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The House That Jane Built: A Story About Jane Addams Hardcover – June 23, 2015
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From School Library Journal
K-Gr 2—This charming picture book details the life of social worker and activist Jane Addams. At a young age, Addams became aware that not all people had the advantages in life that she enjoyed, and she was determined to "find a way to fix the world." Because of the influence of her enlightened father, she went to college at a time when most women didn't. She graduated at the top of her class but was uncertain what to do next. While visiting London with friends, Addams saw poor people begging to buy rotten food at a market. Reminded of her early resolve to help the needy, she visited Toynbee Hall, a London settlement house that proposed that rich and poor live together, "settled in," so they could learn from one another. She returned home with a plan. Chicago in 1889 was home to many immigrants in search of a better life, but language barriers made it difficult to find decent jobs. Stone describes how Addams located a large house in a rough neighborhood and named it Hull House in honor of a benefactor. Addams's efforts transformed neighborhoods and lives, and by 1907 Hull House had grown into 13 community buildings. Rendered in watercolor with pen and ink, the illustrations, both full bleed and spot, beautifully evoke the time period and enhance the well-researched, accessible text. The author's note shares more of Addams's remarkable accomplishments. VERDICT A fine introduction to the first American female recipient of the Nobel Peace Prize.—Sara-Jo Lupo Sites, George F. Johnson Memorial Library, Endicott, NY
An NCTE Orbis Pictus Award Recommended Book
A CBC NCSS Notable Social Studies Trade Book
A Bank Street College Best Book of the Year
An Illinois Bluestem Award Nominee
A Junior Library Guild Selection
“In a moving portrayal of empathy and innovation in action, Stone and Brown convey both the significance of Addams's contributions, as well as the physical transformations of those she helped.” ―Publishers Weekly, Starred Review
“Rendered in watercolor with pen and ink, the illustrations, both full bleed and spot, beautifully evoke the time period and enhance the well-researched, accessible text. . . A fine introduction to the first American female recipient of the Nobel Peace Prize” ―School Library Journal
“Stone is deft with characterization:readers see the young Addams enjoying a childhood game with her stepbrother,and while no connection is articulated, this seems contiguous with her launching Chicago's first playground as an adult. . . Addams's matter-of-fact noblesse oblige is captured in Brown's handsome watercolor and pen-and-ink illustrations” ―The Horn Book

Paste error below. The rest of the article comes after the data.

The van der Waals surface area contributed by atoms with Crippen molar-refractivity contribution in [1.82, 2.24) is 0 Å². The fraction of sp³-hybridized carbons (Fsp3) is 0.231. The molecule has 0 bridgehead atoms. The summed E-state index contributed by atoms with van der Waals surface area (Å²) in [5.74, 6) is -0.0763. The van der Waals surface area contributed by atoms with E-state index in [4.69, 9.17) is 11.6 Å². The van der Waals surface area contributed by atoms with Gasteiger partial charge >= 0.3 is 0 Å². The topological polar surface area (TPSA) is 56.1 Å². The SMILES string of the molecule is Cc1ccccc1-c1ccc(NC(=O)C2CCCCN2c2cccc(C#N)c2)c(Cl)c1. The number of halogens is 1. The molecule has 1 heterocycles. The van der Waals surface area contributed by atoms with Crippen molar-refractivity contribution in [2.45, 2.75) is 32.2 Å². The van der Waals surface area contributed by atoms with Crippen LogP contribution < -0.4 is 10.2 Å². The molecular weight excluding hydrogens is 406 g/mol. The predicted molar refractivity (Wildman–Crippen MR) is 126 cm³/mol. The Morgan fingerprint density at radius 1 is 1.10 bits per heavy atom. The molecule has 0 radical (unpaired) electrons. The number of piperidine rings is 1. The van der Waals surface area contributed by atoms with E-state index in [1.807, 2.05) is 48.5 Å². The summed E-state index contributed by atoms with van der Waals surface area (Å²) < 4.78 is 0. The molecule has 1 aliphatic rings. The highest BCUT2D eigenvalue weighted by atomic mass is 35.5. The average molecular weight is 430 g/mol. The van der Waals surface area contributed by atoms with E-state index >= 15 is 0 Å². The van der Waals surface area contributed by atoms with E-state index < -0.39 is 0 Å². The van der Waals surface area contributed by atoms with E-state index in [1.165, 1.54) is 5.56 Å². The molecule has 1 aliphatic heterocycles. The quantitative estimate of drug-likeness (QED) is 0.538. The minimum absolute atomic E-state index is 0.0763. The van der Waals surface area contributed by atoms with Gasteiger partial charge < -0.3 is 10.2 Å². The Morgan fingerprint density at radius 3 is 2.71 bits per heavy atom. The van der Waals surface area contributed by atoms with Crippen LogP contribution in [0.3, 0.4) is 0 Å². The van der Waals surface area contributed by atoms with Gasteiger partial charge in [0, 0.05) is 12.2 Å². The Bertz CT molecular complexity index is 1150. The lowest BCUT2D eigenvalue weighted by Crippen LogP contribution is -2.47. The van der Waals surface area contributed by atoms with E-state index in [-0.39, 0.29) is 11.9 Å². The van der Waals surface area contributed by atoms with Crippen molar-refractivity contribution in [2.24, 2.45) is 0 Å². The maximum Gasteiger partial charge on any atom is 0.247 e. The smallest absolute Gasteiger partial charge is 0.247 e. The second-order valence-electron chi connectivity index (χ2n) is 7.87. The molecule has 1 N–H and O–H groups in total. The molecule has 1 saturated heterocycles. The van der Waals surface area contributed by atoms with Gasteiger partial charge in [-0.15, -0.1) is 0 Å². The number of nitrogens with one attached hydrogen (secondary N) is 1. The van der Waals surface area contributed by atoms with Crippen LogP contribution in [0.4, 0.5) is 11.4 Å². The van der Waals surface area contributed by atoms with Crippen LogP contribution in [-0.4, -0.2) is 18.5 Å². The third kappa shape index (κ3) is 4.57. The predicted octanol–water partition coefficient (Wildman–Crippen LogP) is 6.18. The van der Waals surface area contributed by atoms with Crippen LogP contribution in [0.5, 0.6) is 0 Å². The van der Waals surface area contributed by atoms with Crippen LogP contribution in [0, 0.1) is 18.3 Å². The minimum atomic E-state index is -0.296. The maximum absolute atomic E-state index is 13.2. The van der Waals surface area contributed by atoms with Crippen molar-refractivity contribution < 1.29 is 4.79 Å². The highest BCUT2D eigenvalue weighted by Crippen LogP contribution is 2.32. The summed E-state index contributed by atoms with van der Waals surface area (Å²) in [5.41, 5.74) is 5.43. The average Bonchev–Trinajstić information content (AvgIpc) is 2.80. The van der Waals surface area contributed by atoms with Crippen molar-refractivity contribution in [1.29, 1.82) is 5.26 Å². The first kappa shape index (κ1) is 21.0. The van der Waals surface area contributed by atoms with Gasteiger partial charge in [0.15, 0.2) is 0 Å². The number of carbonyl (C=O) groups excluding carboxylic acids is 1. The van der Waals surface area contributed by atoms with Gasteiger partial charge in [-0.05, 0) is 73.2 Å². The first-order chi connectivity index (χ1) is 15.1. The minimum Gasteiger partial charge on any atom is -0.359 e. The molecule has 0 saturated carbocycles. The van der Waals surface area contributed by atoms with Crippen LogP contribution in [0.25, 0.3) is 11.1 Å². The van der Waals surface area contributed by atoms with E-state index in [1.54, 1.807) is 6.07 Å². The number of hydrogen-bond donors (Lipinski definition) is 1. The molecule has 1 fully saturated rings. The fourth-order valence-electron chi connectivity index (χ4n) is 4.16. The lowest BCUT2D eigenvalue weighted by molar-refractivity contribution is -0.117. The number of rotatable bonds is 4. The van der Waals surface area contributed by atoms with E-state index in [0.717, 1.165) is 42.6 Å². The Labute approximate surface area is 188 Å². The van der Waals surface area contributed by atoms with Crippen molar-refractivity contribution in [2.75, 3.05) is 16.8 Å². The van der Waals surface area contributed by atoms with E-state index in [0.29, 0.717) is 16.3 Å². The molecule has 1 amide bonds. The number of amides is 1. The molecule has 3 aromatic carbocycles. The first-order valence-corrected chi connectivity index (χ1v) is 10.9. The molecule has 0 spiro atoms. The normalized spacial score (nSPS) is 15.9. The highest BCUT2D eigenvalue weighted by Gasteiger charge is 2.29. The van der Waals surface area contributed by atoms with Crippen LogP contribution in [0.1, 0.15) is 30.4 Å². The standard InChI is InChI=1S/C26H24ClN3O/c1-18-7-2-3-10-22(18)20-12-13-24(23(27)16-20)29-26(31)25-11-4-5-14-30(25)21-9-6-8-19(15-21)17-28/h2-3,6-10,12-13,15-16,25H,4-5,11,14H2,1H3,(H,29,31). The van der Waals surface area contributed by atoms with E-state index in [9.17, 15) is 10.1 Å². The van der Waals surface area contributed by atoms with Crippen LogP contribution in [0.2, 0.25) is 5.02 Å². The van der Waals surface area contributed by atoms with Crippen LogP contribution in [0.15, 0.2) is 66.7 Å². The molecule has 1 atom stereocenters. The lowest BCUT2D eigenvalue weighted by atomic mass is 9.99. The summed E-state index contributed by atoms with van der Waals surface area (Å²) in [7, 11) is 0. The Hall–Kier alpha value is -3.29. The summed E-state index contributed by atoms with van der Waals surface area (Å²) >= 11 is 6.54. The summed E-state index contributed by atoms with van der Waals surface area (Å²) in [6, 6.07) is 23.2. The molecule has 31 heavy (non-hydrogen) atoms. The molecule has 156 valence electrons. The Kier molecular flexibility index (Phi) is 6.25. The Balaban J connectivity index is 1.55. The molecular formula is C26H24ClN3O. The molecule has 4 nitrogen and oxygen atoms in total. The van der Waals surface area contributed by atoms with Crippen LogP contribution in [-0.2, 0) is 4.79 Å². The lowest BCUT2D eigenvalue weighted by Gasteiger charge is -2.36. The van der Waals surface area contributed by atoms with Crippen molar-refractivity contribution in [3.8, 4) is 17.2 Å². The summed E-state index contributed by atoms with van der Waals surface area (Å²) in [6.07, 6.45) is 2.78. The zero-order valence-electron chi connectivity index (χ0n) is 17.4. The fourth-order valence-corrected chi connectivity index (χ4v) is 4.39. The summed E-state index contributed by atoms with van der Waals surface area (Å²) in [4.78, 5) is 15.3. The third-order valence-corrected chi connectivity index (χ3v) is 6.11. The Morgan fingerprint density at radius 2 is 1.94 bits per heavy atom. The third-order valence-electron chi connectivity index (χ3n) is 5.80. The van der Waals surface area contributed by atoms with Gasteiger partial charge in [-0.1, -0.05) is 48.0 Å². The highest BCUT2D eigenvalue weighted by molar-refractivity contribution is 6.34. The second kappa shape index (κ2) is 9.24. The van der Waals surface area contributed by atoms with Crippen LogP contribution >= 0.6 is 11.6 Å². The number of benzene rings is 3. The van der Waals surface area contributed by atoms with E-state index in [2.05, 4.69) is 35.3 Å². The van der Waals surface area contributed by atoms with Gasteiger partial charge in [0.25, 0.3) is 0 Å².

“Stone capably discusses Addams' early years at Hull House, the mansion she converted into a neighborhood center and encircled with related enterprises; Brown's ink and watercolor pictures complement the hopeful tone of the text” ―The Bulletin
“* A short, incisive biography. . . . The cameos of action, matched by full-page pictures, make the history accessible. A must for library shelves.” ―Booklist, starred review on Elizabeth Leads the Way
“This biography brims with upbeat energy as the spirited woman sets out to change the system--an energy amplified by Rebecca Gibbon's bright folk art-styled pictures.” ―The Washington Post on Elizabeth Leads the Way
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As a journalist, I've also reported on many men and women still working away in needy communities, many of them making remarkable headway and many of them well aware of Jane Addams' early example. Unfortunately, in our popular culture, we've forgotten this amazing woman.
As another reviewer has noted, this book is simply a gateway story with relatively concise text, so lots of Jane Addams' life and work is left out. But perhaps after enjoying Jane's story in this beautiful format, readers might be tempted to go on and read her classic, 20 Years at Hull-House
Bravo to the team that created this fun picture book! We need all the Jane Addams memories we can summon.